RNA-seq is a sensitive and accurate technique to compare steady-state levels of RNA between different cellular states. However, as it does not provide an account of transcriptional activity per se, other technologies are needed to more precisely determine acute transcriptional responses.
Researchers from the University of Southern Denmark have developed an easy, sensitive and accurate novel computational method, IRNA-SEQ: , for genome-wide assessment of transcriptional activity based on analysis of intron coverage from total RNA-seq data. Comparison of the results derived from iRNA-seq analyses with parallel results derived using current methods for genome-wide determination of transcriptional activity, i.e. global run-on (GRO)-seq and RNA polymerase II (RNAPII) ChIP-seq, demonstrate that iRNA-seq provides similar results in terms of number of regulated genes and their fold change. However, unlike the current methods that are all very labor-intensive and demanding in terms of sample material and technologies, iRNA-seq is cheap and easy and requires very little sample material.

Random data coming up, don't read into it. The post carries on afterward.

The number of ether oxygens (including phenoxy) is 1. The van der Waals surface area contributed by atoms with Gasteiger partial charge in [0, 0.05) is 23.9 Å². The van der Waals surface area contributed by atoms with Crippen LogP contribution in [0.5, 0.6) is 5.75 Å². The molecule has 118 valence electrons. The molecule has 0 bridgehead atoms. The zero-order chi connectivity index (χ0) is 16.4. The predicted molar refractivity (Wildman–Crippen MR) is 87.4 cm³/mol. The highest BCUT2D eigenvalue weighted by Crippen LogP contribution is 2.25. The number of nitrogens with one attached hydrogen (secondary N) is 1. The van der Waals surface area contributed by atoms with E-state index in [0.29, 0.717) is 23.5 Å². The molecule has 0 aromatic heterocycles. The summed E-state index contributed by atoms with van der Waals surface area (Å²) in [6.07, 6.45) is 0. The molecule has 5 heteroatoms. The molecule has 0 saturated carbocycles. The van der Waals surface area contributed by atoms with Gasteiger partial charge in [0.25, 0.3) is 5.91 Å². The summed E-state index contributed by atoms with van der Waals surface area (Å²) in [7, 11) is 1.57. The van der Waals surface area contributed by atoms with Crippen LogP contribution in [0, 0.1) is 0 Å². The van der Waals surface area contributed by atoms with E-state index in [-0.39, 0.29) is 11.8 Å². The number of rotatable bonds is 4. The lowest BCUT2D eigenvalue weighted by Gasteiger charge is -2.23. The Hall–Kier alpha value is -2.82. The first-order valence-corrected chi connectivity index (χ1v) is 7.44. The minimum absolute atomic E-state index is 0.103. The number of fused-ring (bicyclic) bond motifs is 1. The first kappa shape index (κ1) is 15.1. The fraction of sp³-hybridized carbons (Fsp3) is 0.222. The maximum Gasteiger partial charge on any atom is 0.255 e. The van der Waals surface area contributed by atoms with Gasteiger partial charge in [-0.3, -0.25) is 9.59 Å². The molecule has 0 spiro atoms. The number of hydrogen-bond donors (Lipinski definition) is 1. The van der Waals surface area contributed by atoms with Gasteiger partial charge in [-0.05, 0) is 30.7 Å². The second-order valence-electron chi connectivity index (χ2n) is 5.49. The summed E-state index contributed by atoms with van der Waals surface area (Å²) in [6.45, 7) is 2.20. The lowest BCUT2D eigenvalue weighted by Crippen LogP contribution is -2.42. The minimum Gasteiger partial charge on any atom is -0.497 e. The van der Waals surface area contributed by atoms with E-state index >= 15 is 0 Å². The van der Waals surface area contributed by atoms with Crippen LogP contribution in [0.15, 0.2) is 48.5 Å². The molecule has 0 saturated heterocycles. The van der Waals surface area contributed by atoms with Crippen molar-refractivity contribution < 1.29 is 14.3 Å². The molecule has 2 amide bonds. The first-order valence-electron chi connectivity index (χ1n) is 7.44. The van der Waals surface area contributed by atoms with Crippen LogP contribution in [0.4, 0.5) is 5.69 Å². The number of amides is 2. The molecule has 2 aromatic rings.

Outline of the iRNA-seq pipeline
(A) iRNA-seq takes SAM/BAM input files and counts reads within intron regions of the longest isoform for each gene. All regions associated with Genbank mRNAs are subtracted from the regions to be counted and the remaining intron reads are summarized for each transcript. edgeR is then used to perform differential expression analysis. (B) Screenshot from the UCSC genome browser illustrating how differential exon usage (arrow A) and incomplete annotation (arrow B) result exon reads contributing to coverage in introns of PPARG1. In the iRNA-seq pipeline, such regions are excluded using the Genbank mRNA track.